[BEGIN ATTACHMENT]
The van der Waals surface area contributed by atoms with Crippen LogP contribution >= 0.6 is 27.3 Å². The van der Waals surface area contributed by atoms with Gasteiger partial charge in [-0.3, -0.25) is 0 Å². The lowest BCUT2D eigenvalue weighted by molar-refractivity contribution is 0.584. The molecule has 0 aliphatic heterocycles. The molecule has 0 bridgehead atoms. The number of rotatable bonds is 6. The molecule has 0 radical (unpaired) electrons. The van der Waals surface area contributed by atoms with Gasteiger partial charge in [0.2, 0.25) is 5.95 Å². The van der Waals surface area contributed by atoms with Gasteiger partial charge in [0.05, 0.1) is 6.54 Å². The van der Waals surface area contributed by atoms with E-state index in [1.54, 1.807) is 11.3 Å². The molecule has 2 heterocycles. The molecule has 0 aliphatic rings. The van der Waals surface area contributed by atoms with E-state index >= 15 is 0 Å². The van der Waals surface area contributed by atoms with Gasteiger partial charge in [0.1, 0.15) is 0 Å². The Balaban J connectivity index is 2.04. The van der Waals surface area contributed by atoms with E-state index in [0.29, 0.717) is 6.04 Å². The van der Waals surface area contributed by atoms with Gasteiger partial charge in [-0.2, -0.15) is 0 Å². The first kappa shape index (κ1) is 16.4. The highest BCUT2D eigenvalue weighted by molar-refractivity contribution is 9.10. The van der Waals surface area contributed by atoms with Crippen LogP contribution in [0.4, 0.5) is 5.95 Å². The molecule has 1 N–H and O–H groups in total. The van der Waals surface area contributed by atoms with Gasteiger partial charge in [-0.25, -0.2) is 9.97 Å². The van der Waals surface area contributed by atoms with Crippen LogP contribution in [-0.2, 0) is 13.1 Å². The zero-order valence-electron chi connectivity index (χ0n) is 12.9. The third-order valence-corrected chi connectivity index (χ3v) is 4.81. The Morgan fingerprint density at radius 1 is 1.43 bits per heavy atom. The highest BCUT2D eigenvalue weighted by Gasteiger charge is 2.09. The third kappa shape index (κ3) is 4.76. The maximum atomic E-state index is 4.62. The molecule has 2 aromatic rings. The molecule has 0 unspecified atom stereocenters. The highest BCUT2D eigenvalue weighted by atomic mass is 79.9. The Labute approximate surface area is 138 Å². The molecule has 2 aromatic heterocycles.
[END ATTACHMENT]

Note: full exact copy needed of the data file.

The van der Waals surface area contributed by atoms with Crippen LogP contribution >= 0.6 is 27.3 Å². The van der Waals surface area contributed by atoms with Gasteiger partial charge in [-0.3, -0.25) is 0 Å². The lowest BCUT2D eigenvalue weighted by molar-refractivity contribution is 0.584. The molecule has 0 aliphatic heterocycles. The molecule has 0 bridgehead atoms. The number of rotatable bonds is 6. The molecule has 0 radical (unpaired) electrons. The van der Waals surface area contributed by atoms with Gasteiger partial charge in [0.2, 0.25) is 5.95 Å². The van der Waals surface area contributed by atoms with Gasteiger partial charge in [0.05, 0.1) is 6.54 Å². The van der Waals surface area contributed by atoms with E-state index in [1.54, 1.807) is 11.3 Å². The molecule has 2 heterocycles. The molecule has 0 aliphatic rings. The van der Waals surface area contributed by atoms with E-state index >= 15 is 0 Å². The van der Waals surface area contributed by atoms with Gasteiger partial charge in [0.1, 0.15) is 0 Å². The Balaban J connectivity index is 2.04. The van der Waals surface area contributed by atoms with E-state index in [0.29, 0.717) is 6.04 Å². The van der Waals surface area contributed by atoms with Gasteiger partial charge in [-0.2, -0.15) is 0 Å². The first kappa shape index (κ1) is 16.4. The highest BCUT2D eigenvalue weighted by molar-refractivity contribution is 9.10. The van der Waals surface area contributed by atoms with Crippen LogP contribution in [0.4, 0.5) is 5.95 Å². The molecule has 1 N–H and O–H groups in total. The van der Waals surface area contributed by atoms with Gasteiger partial charge in [-0.25, -0.2) is 9.97 Å². The van der Waals surface area contributed by atoms with Crippen LogP contribution in [-0.2, 0) is 13.1 Å². The zero-order valence-electron chi connectivity index (χ0n) is 12.9. The third-order valence-corrected chi connectivity index (χ3v) is 4.81. The Morgan fingerprint density at radius 1 is 1.43 bits per heavy atom. The highest BCUT2D eigenvalue weighted by Gasteiger charge is 2.09. The third kappa shape index (κ3) is 4.76. The maximum atomic E-state index is 4.62. The molecule has 2 aromatic rings. The molecule has 0 unspecified atom stereocenters. The highest BCUT2D eigenvalue weighted by atomic mass is 79.9. The Labute approximate surface area is 138 Å². The molecule has 2 aromatic heterocycles.